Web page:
With Cloud Kitchens, Sky's The Limit For Chefs, Food Entrepreneurs
Updated : August 27, 2022 08:08 IST
Arising out of the pandemic, cloud kitchens have helped food businesses in India avoid high operational costs and other overheads.
For 54-year-old Mamta Wadhwani, cooking was the first love that she converted into a profession by opening Green Village café on Mumbai’s Oshiwara Link Road in 2018. The restaurant provided employment to about 15 people and had a seating capacity of 42. But after COVID struck, the business was on the brink of closing and she couldn’t bear the thought of her family of chefs, waiters and support staff losing their livelihoods. A solution offered itself in the form of a cloud kitchen — by which means, Green Village Cafe was able to continue delivering to clients.
Wadhwani's entrepreneurship journey is one example of finding opportunity in adversity. The food industry has seen many technological innovations over the past few years, especially during the pandemic. The biggest among these is the boom in online food delivery, which in turn has sparked an unprecedented growth in cloud kitchens.
The number of cloud kitchens in India has shot up since the pandemic and a Redseer report estimated the size of the market would touch $3 billion by 2024, from just $400 million in 2019. “Cloud kitchens came out as the weapon with which the F&B industry set out to win the COVID-19 battle,” the report states.
So what exactly is a cloud kitchen and how is it changing the food landscape of the country? Cloud kitchens, also known as ghost (or virtual) kitchens, are essentially low-cost cooking spaces in which staff can simply prepare food and send it off for delivery. The affordability and convenience that people experience with cloud kitchen models give it an edge over traditional restaurant kitchens and hence food aggregators are aggressively investing in cloud kitchens to cash in.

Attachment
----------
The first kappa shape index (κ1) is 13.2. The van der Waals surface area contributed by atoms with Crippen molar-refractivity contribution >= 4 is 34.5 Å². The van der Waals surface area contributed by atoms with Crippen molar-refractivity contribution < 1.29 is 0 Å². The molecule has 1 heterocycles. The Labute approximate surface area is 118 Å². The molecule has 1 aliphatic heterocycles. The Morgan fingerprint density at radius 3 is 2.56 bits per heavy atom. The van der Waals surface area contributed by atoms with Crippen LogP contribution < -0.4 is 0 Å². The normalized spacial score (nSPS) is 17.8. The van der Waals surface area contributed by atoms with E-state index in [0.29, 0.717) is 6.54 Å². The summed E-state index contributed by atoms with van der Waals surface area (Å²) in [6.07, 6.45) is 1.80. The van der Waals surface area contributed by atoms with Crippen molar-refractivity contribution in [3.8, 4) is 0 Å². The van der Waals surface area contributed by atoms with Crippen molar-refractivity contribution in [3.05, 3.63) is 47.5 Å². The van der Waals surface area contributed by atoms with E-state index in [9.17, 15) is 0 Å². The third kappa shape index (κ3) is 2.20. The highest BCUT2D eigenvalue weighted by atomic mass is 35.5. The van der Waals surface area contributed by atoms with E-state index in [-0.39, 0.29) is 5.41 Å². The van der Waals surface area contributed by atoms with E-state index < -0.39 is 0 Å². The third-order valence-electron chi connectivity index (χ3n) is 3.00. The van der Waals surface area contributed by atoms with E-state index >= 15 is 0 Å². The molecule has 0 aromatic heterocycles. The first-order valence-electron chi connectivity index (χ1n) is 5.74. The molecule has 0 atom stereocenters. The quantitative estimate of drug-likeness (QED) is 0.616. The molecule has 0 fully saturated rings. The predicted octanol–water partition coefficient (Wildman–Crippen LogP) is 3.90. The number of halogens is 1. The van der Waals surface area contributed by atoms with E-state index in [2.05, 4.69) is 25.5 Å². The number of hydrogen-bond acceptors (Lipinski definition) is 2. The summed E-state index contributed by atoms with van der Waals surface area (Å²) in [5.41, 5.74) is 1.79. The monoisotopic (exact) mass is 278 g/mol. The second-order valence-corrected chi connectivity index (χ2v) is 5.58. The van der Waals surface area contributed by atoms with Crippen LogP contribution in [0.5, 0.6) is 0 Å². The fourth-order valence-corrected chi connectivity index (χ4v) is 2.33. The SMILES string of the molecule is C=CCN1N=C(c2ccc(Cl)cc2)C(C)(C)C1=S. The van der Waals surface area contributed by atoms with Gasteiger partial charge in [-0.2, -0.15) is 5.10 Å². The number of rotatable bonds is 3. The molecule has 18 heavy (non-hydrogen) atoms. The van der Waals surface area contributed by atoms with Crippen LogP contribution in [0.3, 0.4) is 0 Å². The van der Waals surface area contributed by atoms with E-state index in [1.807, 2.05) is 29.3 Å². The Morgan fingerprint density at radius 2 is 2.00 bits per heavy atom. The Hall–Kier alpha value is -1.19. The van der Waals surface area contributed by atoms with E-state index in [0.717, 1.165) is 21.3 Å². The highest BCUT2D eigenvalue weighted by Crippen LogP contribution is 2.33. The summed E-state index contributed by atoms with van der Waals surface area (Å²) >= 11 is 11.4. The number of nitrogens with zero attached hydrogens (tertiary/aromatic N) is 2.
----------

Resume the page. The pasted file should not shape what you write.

The ability to save on operational costs and numerous overheads means chefs and food entrepreneurs have more resources to invest in diversifying their offerings. Take the case of Raashi Gurnani, who started Le Croissant in March 2021. Operating out of a cloud kitchen proved so beneficial for Gurnani that she set up four additional brands and is on the way to establishing three more. SLAY Coffee, with 130 outlets across India, is another brand that has made effective use of the cloud kitchen concept. So also has chef Seema Makwana, who launched her homemade fast food brand Buns & Deluchas out of a cloud kitchen in Kandivali, during 2021. Kashmiriyatt, a home kitchen run by Nimmi Raina and Shweta Raina Kaul specialising in authentic Kashmiri Pandit cuisine, similarly found recourse in the cloud kitchen concept to keep up with an organically expanding clientele in the NCR region.
Chef Vimanyu Garga started his cloud kitchen two years ago during the COVID lockdown, with a menu offering Italian, Lebanese and Chinese cuisines, among others. “When the pandemic happened, almost every business had closed down. Everyone was staying home. This was the first time many people were working from home. As the interest in food started to increase, people saw this as an opportunity for business. This also made us realise that serving from the comfort of our home was very advantageous, and hence the cloud kitchen came about,” Garga says.
As the food industry embraces cloud kitchens, affordability and good ROI is in the reach of more chefs and entrepreneurs than ever before. How the trend will play out as dining out gets back to pre-pandemic levels remains to be seen.